This fantasy trilogy consists of three novels, Titus Groan, Gormenghast, and Titus Alone, all written throughout the 1940s and 1950s. Although put in the fantasy genre, it contains no magic and only humans, and is probably closer to gothic fiction, focusing on darker and more grotesque themes and events. Anyway, the story sounds cool and I have been meaning to read this for a long time, and I have the trilogy in a single volume so…what am I waiting for?

What books have you wanted to read for a long time  but still haven’t? Have any of you read any of these books I just mentioned, and if so, what were your thoughts and opinions?

14 thoughts on “30 Day Book Challenge Day 23 – Books I’ve wanted to read for a long time but still haven’t

  1. Some books I have wanted to read (after reading the reviews by others) are The Rule of Four by Dustin Thomason and Ian Caldwell, The Foutainhead by Ayn Rand… actually, there are so many more. And out of the few mentioned in your list, I have read ‘A Thousand Splendid Suns’ by Khaled Hosseini. I loved it! It’s an awesome book…very touching!!

    • Ah yes, Ayn Rand is another author on my list of authors I have been meaning to read for a long time. It seems a lot of people have read A Thousand Splendid Suns, I reeeaaally need to get on and read that. I am sure I will knock it over in a couple of days once I do read it.

  2. I’ve read A Thousand Splendid Suns – really really great! It is so full of emotions and really makes you sympathize with the characters.. You should most definitely read this one Matt!

    • Ahhh cool! Hahaha all the comments so far are telling me to read this book…I think it’s a sign? Hahaha. But yes, I think I might start this one next, actually! It’s about time I read it…. 🙂

    • So I keep hearing! 😀 I will definitely knock both of these over soon. I also want to read Murakami’s latest book, it sounds really amazing. I think it’s called IQ84 or something like that?

  3. You’ve mentioned a few that I haven’t read yet, but sound interesting. I have read other books by Ken Follet, but not Pillars of the Earth. I should put that on my must-read list, too. I have read the entire Dune series and while the beginning is a bit slow, it does pick up. Like you, I have picked up so many books I intended to read but haven’t, yet, too many to mention!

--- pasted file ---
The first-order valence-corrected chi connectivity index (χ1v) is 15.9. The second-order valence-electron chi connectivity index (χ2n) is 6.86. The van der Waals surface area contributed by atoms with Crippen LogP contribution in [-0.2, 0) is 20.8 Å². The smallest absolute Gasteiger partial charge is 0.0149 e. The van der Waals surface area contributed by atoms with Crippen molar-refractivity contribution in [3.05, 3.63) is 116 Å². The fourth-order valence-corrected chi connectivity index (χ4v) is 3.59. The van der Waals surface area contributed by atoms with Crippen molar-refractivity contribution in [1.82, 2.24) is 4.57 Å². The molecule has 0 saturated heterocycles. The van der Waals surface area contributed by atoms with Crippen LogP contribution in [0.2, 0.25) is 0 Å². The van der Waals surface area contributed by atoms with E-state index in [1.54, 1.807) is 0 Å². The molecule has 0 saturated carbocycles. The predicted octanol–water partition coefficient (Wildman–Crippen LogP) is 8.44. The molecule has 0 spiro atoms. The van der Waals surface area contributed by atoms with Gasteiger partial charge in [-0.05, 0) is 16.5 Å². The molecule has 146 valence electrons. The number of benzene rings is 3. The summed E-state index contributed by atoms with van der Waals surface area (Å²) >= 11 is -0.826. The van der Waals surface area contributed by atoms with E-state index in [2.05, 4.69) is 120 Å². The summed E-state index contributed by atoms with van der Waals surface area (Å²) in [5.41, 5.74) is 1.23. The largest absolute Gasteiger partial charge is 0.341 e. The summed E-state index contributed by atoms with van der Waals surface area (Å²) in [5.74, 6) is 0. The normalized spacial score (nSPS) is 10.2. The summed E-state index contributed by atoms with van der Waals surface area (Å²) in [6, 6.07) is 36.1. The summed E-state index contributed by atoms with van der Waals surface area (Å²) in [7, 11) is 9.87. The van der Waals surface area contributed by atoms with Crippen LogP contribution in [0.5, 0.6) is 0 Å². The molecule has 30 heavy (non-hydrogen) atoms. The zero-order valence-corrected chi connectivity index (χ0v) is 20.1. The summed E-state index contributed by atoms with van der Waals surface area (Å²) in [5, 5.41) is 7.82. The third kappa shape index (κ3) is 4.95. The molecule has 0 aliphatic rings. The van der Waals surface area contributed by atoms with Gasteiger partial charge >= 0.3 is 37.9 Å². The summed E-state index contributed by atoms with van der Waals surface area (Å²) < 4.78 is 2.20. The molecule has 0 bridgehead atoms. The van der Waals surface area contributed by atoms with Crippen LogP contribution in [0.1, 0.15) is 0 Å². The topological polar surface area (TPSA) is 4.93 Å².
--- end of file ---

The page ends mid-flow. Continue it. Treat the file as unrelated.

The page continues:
4. I’ve read High Fidelity, and I quite liked it. But then again, it was the first Nick Hornby book I picked up. AND I read it just after I finished Roddy Doyle, and I love love love that man. So yes, read High Fidelity. About A Boy is on my to-read list. As is Murakami. (IQ84, you got it right) He’s been on my list for ages, and some book or the other gets in the way.
    I really want to read Everything Is Illuminated. I loved Extremely Loud And Incredibly Close, and can’t wait to read this one. But, well, too many books, so little time! Also, The Unbearable Lightness Of Being, and Rob Sheffield’s Love Is A Mix Tape.

    • Yeah, I think Nick Hornby is one of those writers, whatever book you pick up first, you’re probably going to love! And I think I keep not reading Murakami for the same reason, actually.
      Everything Is Illuminated is great, I actually preferred it to Extremely Loud and Incredibly Close, though I know many who disagree with me there. But it is a great book.

  5. I have wanted to read Dune for a lifetime, its my mother’s favourite book but every time i pick it up i do the same as you- 50 pages in i’m bored and i move on. but maybe one more attempt won’t hurt?

    • Oh wow! Glad to know I’m not the only one then…but yeah, maybe it might be alright on our next attempt? I’ll try one more time if you will? Hahahaha.
      Sadly, I might never read my mother’s favourite book, which, erm, isn’t of quite the literary significance that Dune holds (I’ll give you a clue, it starts with T and rhymes with….frylight…).